Colorado Daily – Cal


November 15th

Cal running  back Daniel Lasco will not play against Buffs

From … After suggesting most of the week that Daniel Lasco (shoulder) likely would be ready to play Saturday at Colorado, coach Sonny Dykes said the redshirt sophomore running back is out this week.

“I thought he could do it,” Dykes said after practice Thursday. “Had a doctor’s appointment. They checked him out and said he’s not ready.”

Lasco will miss his third game in five weeks. He had a season-high 71 rushing yards two weeks ago against Arizona, but was limited to three carries last week.

“We’ll use (Brendan) Bigelow a little more back there, which is good,” Dykes said. “Give him a chance to get his hands on the ball more. We’ll play him at running back and slot receiver.”

Khalfani Muhammad, Darren Ervin and Jeffrey Coprich also will be available at running back. Ervin, slowed last week by a shoulder injury, is listed as probable.

Meanwhile, linebacker Khairi Fortt (biceps) is day-to-day and could play against the Buffaloes.

“Possibly,” Dykes said. “Wait and see how it feels. He was better today. I’m cautiously optimistic.”

Asked how the Bears will respond if Fortt cannot play for a second straight week, Dykes said, “We’re a little thin even if he does play. We’ll figure it out.”

Slot receiver Richard Rodgers, who missed last week’s game after thumb surgery earlier in the week, is off the injury and expected to play. The thumb is immobilized by a splint and heavily padded.

“I thought Richard practiced well. Caught the ball well, so I feel good about him,” Dykes said. “He caught the ball with his off hand pretty consistently. Didn’t do it very well the first part of the week, but later did it well.”

ESPN bloggers split on outcome of Colorado v. California


Gemmell: Someone will get a conference win. And because the game is in Boulder, I’m going with the Buffs. The Bears continue to suffer injury after injury and they’ve turned the ball over 25 times. The true freshmen quarterbacks for both teams makes for an interesting storyline, and both teams have explosive wide receivers. With a lot of things being equal, go with the home team. Colorado 28, California 27.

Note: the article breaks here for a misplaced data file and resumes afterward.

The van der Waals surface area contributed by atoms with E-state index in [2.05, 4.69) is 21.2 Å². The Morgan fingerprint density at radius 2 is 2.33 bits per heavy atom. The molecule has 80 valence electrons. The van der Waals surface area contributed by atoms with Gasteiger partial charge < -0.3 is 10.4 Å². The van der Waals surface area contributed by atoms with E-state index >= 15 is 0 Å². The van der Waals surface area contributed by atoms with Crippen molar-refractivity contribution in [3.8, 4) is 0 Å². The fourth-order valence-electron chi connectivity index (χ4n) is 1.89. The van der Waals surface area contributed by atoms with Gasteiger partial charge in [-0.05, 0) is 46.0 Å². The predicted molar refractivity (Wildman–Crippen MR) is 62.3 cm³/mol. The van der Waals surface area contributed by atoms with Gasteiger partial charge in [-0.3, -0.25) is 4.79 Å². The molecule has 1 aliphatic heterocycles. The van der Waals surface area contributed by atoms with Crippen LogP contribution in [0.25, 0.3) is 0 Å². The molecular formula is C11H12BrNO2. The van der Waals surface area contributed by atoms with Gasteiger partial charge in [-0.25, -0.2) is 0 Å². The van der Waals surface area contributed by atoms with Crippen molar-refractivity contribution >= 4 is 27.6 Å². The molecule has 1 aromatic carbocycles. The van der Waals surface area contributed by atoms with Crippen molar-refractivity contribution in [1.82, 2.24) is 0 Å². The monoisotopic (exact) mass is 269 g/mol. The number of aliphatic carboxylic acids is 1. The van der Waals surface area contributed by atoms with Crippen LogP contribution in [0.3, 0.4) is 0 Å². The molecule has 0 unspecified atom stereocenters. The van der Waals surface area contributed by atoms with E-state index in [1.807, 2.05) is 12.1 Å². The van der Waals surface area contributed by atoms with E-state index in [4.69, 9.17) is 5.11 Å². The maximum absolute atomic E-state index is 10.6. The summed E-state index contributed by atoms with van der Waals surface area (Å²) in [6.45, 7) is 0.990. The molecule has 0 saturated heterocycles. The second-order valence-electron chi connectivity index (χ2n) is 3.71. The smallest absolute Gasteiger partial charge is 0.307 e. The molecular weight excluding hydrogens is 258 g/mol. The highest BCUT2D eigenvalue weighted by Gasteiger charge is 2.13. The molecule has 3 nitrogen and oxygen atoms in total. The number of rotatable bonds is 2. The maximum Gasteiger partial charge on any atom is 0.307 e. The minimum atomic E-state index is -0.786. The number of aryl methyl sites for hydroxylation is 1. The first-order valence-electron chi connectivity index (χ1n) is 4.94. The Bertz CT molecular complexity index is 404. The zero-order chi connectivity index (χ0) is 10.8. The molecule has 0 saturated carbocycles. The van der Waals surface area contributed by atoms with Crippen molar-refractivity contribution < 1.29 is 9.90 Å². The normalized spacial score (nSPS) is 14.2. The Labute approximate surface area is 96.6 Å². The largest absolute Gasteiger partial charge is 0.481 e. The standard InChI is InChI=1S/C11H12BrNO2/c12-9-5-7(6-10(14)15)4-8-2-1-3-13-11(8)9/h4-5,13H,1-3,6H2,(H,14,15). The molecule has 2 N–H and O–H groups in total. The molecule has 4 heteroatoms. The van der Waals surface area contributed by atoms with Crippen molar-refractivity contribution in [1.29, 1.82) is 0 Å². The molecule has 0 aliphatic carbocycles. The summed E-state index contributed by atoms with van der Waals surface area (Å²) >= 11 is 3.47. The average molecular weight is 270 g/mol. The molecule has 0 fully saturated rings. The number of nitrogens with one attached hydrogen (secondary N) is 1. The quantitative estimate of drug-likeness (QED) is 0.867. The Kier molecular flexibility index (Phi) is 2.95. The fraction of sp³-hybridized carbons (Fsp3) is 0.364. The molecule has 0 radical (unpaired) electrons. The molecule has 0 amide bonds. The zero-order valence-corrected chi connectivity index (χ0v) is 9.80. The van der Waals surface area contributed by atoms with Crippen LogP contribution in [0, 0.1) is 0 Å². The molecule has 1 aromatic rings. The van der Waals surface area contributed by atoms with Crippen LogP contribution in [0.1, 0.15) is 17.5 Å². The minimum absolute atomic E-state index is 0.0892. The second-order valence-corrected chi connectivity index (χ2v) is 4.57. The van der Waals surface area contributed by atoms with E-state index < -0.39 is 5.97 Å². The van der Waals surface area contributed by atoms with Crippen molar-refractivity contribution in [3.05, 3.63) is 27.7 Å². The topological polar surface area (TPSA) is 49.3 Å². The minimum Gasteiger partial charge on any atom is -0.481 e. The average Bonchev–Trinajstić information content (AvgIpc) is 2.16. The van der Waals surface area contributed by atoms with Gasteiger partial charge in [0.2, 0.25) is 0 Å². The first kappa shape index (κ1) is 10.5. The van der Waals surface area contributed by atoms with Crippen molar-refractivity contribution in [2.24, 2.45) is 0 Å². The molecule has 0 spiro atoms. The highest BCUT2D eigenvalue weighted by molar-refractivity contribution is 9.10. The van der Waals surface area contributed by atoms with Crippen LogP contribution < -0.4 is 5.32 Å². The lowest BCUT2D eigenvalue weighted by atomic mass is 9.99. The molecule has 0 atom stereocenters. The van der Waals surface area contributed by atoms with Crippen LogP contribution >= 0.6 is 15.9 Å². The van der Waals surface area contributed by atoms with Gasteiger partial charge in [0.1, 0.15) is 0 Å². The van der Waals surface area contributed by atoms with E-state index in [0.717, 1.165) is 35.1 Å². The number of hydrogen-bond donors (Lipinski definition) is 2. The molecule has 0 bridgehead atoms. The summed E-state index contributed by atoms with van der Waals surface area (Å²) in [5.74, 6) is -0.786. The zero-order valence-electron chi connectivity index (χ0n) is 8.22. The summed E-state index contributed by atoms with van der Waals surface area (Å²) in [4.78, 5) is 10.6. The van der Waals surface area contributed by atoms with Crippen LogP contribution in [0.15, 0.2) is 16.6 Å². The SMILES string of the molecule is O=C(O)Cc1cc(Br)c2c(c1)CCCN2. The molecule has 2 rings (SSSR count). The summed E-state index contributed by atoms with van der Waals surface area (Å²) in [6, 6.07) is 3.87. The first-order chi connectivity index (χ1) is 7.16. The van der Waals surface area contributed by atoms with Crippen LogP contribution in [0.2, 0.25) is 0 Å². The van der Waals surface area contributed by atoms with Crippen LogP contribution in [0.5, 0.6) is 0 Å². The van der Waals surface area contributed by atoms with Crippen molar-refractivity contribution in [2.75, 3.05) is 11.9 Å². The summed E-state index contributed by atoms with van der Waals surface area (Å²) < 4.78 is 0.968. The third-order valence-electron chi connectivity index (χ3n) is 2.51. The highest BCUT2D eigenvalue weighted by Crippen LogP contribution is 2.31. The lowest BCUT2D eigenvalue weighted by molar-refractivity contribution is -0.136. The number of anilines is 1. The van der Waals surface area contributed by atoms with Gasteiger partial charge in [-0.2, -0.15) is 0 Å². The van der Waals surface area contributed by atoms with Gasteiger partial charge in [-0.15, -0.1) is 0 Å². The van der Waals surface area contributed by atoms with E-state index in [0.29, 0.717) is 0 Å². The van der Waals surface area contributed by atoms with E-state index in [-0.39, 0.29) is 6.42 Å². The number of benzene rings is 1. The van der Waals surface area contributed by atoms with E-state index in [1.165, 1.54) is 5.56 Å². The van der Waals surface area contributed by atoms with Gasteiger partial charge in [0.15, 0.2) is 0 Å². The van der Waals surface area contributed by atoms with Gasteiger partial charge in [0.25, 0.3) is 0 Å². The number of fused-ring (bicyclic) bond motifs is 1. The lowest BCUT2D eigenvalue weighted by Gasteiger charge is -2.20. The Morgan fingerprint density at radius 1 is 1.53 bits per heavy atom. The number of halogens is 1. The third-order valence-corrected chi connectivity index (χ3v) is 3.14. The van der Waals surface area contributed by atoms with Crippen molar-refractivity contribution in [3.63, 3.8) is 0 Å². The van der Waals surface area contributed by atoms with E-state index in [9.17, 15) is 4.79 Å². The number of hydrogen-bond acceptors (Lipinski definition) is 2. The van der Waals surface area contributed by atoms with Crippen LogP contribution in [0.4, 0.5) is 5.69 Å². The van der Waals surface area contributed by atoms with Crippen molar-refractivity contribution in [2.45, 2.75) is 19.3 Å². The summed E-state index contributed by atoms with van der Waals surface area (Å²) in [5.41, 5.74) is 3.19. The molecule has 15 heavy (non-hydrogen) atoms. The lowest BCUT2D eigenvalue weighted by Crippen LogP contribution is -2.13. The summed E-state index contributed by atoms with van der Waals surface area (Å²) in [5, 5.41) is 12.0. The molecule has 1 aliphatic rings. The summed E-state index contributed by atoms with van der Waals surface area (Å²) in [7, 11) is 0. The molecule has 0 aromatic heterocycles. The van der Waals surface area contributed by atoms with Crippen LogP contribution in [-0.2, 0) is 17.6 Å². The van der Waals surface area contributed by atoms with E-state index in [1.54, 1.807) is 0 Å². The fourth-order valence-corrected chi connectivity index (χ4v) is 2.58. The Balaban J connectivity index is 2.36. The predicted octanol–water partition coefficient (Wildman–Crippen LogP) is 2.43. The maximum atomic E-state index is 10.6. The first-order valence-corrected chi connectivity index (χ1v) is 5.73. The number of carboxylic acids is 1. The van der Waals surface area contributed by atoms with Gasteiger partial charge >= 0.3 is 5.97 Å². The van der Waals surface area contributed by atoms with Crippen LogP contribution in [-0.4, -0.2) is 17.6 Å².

Miller: Both teams are bad on defense, but the Bears seem better equipped to punish the Buffs. Of course, picking against the home team is a kiss of death in the Pac-12. Not sure if my Cal curse still exists, but this might tell me. California 40, Colorado 38.

November 14th

Jared Goff – No longer trying to be “Superman”

From the San Jose Mercury News … Cal freshman quarterback Jared Goff has settled into a more efficient rhythm the past three games, throwing eight touchdowns and just two interceptions. He said one reason is his acceptance that he can’t leap tall buildings in a single bound.

“Part of it is not trying to be Superman out there, just doing what a quarterback has to do and not trying to make every play on the field,” Goff said. “For a little while there I was trying to do too much.”

Goff’s numbers for the four previous games included just two touchdowns and three interceptions.

“I would get frustrated and think I’ve got to throw a touchdown here. I realized it and fixed it and that’s what’s going on the last few games.”

When the Bears (1-9, 0-7 Pac-12) visit Colorado (3-6, 0-6) on Saturday, old WAC coaching rivals Sonny Dykes and Mike MacIntyre will meet for the fourth straight season.

Dykes won two of three meetings as coach at Louisiana Tech against MacIntyre’s San Jose State squad, although the Spartans prevailed last season.

Then both were involved in the Cal coaching search to replace Jeff Tedford.

“We kind of laughed about that in the offseason a little bit, about the way things work out,” Dykes said. “Everybody’s mentioned for everything at some point in their career.”

November 13th

Ryan Iverson nominated for Burlsworth Trophy